In the mountain town of Coyhaique, Chile, Phil Henderson, the NOLS Patagonia Equipment Manager, strips the last rings off of a tent that has just returned from a 30 day mountaineering course in the Andes.
This tent has seen the last of its exploration days—worsening tears spread through its seams, causing water to leak onto unwary sleepers—but this is not the end of its journey.
As he works, Phil stashes away tent rings, pins, zippers, buckles, and stakes as replacement parts for other tents. He then takes the remaining tent fabric, sits down, and sews a tote-bag from the material.
One of these shopping bags landed on the Sustainability desk as Phil passed through NOLS Headquarters in Wyoming. This made us ponder, why would Phil make the effort to repurpose the tent fabric? What was the story here?
Reuse: Ethics and Necessity
As Phil and I talked, two themes came out of his drive to reuse: ethics and necessity.
“Growing up, my mother taught me how to sew and my father instilled in me an ethic of reuse. He owned only one pair of work boots for his entire life—one pair.” These practices of conservation later developed into Phil’s own way of thinking about reuse at NOLS.
When in the wilderness, the concept of recycling and repurposing is particularly relevant. We teach Leave No Trace principles to help maintain the land’s ability to sustain us; we observe the checks and balances of ecosystems, and live off of what what we are able to carry. At NOLS, some courses even calculate their ecological footprint to connect their backcountry lifestyle with their in-town lifestyle. Transference of this environmental ethic is achieved by first assessing yourself, then changing yourself, and, finally, by leading others.
For Phil, reusing items is not only an ethical drive, but also a necessity.
“In Patagonia we don’t have access to the luxuries of big outdoor distributors. We receive one shipment per year of all the gear we need. If something goes wrong with the equipment, we must fix it ourselves, so maintaining gear in good repair is key.”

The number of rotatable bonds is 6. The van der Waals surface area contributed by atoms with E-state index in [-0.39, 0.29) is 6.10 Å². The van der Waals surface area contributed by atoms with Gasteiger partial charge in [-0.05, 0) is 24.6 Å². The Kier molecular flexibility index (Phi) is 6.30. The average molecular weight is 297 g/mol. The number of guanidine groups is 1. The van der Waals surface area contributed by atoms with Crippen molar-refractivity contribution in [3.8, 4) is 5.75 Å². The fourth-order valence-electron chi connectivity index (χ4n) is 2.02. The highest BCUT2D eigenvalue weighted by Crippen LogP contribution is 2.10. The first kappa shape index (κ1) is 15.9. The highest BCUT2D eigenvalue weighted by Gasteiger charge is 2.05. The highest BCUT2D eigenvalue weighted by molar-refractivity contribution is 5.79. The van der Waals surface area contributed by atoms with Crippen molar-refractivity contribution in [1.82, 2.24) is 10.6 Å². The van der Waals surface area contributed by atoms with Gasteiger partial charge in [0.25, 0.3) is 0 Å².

The Skills to Reuse
Part of maintaining gear over time is knowing how to fix it. One way Phil instills this necessity in students is by taking the time to teach them to sew the ripped pocket in their wind pants or broken tent zipper. It is through this practice that many interns at NOLS Patagonia become proficient sewing-machine users and gear repairers. Keeping gear in good condition over time reduces equipment costs and the amount of resources NOLS uses to run our courses. Better for NOLS, better for the environment.
Keeping Gear New through Repurposing
There is also a place for repurposing in this equation. When Phil worked whitewater courses at the NOLS base in Vernal, Utah, he noticed that the dry bags that were no longer completely waterproof could serve other purposes. In the rainy, coastal climate of Coyhaique, he uses these same impaired dry bags to protect gear being transported in trucks.
All that was needed to create a cycle of reuse and to perpetuate the life span of the equipment was someone to connect the needs of one location with the needs of another.
Reuse in the Frontcountry
It can be difficult to live out this ethic of reuse in the frontcountry. We hear that newer technology is better than older technology, even if it still works, and we have countless stores encouraging us to buy something new rather than repair something old.
But it’s not impossible. It takes a deliberate choice to take the time to turn a ripped tent into a tote bag. Folks like Phil Henderson make that choice every day. You can bring a reusable bag to the grocery store, patch your shirt rather than get rid of it, or turn it into a dishrag when it becomes unwearable.
Why does it matter? Because resources are not infinite, and that’s something you become aware of when you’re in the backcountry.
As Phil says, “If students understand why, then that’s a lesson they can take home with them.”
Kara is the sustainability coordinator at NOLS.